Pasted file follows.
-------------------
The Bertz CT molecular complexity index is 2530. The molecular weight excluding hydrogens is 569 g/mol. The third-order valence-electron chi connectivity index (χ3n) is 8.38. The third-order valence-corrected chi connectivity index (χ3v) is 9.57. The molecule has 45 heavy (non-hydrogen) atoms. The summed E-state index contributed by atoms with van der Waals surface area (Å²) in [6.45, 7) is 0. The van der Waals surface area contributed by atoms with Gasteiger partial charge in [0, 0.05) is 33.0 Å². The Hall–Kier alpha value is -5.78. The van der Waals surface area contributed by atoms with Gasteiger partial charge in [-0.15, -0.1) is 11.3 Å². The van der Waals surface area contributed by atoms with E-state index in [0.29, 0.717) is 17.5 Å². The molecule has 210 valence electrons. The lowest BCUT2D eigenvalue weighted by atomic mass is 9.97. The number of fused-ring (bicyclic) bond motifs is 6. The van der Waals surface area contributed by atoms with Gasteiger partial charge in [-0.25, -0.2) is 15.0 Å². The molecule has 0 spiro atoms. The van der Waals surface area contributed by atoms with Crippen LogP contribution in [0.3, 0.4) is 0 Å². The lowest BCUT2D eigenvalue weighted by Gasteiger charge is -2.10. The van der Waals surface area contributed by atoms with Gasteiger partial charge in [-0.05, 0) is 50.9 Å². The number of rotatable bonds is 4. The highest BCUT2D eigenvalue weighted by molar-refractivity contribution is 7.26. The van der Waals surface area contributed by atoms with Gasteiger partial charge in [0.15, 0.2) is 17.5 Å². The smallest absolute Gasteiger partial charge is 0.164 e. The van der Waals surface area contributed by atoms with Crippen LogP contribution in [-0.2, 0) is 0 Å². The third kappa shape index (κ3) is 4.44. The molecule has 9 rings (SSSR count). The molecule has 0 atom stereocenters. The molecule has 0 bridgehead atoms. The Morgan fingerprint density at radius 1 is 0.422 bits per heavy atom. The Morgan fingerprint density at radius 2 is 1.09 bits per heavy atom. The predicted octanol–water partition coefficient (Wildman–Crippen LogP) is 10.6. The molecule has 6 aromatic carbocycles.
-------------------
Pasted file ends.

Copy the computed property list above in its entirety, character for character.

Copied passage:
The Bertz CT molecular complexity index is 2530. The molecular weight excluding hydrogens is 569 g/mol. The third-order valence-electron chi connectivity index (χ3n) is 8.38. The third-order valence-corrected chi connectivity index (χ3v) is 9.57. The molecule has 45 heavy (non-hydrogen) atoms. The summed E-state index contributed by atoms with van der Waals surface area (Å²) in [6.45, 7) is 0. The van der Waals surface area contributed by atoms with Gasteiger partial charge in [0, 0.05) is 33.0 Å². The Hall–Kier alpha value is -5.78. The van der Waals surface area contributed by atoms with Gasteiger partial charge in [-0.15, -0.1) is 11.3 Å². The van der Waals surface area contributed by atoms with E-state index in [0.29, 0.717) is 17.5 Å². The molecule has 210 valence electrons. The lowest BCUT2D eigenvalue weighted by atomic mass is 9.97. The number of fused-ring (bicyclic) bond motifs is 6. The van der Waals surface area contributed by atoms with Gasteiger partial charge in [-0.25, -0.2) is 15.0 Å². The molecule has 0 spiro atoms. The van der Waals surface area contributed by atoms with Crippen LogP contribution in [0.3, 0.4) is 0 Å². The lowest BCUT2D eigenvalue weighted by Gasteiger charge is -2.10. The van der Waals surface area contributed by atoms with Gasteiger partial charge in [-0.05, 0) is 50.9 Å². The number of rotatable bonds is 4. The highest BCUT2D eigenvalue weighted by molar-refractivity contribution is 7.26. The van der Waals surface area contributed by atoms with Gasteiger partial charge in [0.15, 0.2) is 17.5 Å². The smallest absolute Gasteiger partial charge is 0.164 e. The van der Waals surface area contributed by atoms with Crippen LogP contribution in [-0.2, 0) is 0 Å². The third kappa shape index (κ3) is 4.44. The molecule has 9 rings (SSSR count). The molecule has 0 atom stereocenters. The molecule has 0 bridgehead atoms. The Morgan fingerprint density at radius 1 is 0.422 bits per heavy atom. The Morgan fingerprint density at radius 2 is 1.09 bits per heavy atom. The predicted octanol–water partition coefficient (Wildman–Crippen LogP) is 10.6. The molecule has 6 aromatic carbocycles.